Saturday, January 13, 2007

More on the plagiarism of Joe Biden

The Wichita Eagle [WE] blog brought up the old charges of plagiarism against Joe Biden, who is considering another presidential run: But nothing has changed about the charges of plagiarism of speeches and law school work that dogged his 1988 bid.

IPBiz notes that one of the commenters on the WE blog cited Wikipedia: "Unaware of appropriate standards for legal briefs at the beginning of his legal training, Biden used a single footnote rather than multiple citations required to cite five pages from a legal article. Both Syracuse University Law School and the Delaware State Bar Association cleared Biden of plagiarism charges." [IPBiz: will the accused at Ohio University make out as well?]

The commenter did NOT mention the issues during the 1988 campaign, which transpired long after Biden was a naive law student: Biden was a U.S. presidential aspirant who in 1987 was exposed for having plagiarized the speeches of some other politicians, such as British Labour Party leader Neil Kinnock.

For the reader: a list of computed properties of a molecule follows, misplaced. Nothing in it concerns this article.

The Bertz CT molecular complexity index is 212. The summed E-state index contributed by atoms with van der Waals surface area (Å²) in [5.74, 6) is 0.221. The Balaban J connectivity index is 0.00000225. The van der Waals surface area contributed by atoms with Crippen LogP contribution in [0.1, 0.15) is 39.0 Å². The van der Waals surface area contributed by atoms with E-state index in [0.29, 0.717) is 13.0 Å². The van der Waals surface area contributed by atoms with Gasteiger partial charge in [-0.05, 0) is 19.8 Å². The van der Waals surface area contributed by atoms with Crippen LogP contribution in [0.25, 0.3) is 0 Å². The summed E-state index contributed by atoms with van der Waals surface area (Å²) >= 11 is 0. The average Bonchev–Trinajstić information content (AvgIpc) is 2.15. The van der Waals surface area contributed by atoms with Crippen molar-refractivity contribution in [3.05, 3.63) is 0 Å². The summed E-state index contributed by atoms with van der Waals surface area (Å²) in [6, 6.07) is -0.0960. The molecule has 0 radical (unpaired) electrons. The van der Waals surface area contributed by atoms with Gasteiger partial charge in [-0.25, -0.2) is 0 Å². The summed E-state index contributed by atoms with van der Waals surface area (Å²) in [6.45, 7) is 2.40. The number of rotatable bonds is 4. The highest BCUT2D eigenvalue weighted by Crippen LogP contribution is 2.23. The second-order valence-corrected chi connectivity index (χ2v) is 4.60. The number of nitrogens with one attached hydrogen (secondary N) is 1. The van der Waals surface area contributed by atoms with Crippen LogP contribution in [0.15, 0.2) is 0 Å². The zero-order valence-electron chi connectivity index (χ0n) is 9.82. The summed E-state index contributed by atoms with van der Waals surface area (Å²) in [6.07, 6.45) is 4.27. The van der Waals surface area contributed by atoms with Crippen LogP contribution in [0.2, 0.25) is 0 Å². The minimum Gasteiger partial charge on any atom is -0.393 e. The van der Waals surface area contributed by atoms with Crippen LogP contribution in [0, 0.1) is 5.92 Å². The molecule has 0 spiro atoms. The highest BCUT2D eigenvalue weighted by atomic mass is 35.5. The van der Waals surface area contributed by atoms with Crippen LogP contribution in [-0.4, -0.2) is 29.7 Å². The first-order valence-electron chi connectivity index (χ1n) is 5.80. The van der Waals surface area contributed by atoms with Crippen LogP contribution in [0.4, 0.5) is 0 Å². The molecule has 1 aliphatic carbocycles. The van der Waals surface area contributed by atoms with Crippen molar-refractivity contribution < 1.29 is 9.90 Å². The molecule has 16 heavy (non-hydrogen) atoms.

Of Wikipedia, IP Law & Business noted: In August, [2006] when the Patent and Trademark Office acknowledged that it had taken Wikipedia off its list of acceptable research sources, the surprise was not that the Web site had been banished, but that examiners had been using it at all. (...) In comments made to BusinessWeek in September, patent commissioner John Doll said that Wikipedia had been used for background only, and not as a basis for accepting or rejecting applications. (...)
The PTO's deputy director of public affairs, Brigid Quinn, says that the back-and-forth nature of the patent process allows applicants to respond if they think an examiner has used a resource inappropriately: "There are a lot of safeguards; they get at least 14 bites at the apple."


Blogger Lawrence B. Ebert said...


Yet Biden's Obama comment also served as a reminder of his tendency to talk too much and get himself in trouble. He was forced to drop his bid for the 1988 presidential nomination after he was caught plagiarizing British Labor Party leader Neil Kinnock. Last year he said that "you cannot go to a 7-Eleven or a Dunkin' Donuts unless you have a slight Indian accent."

7:35 AM  

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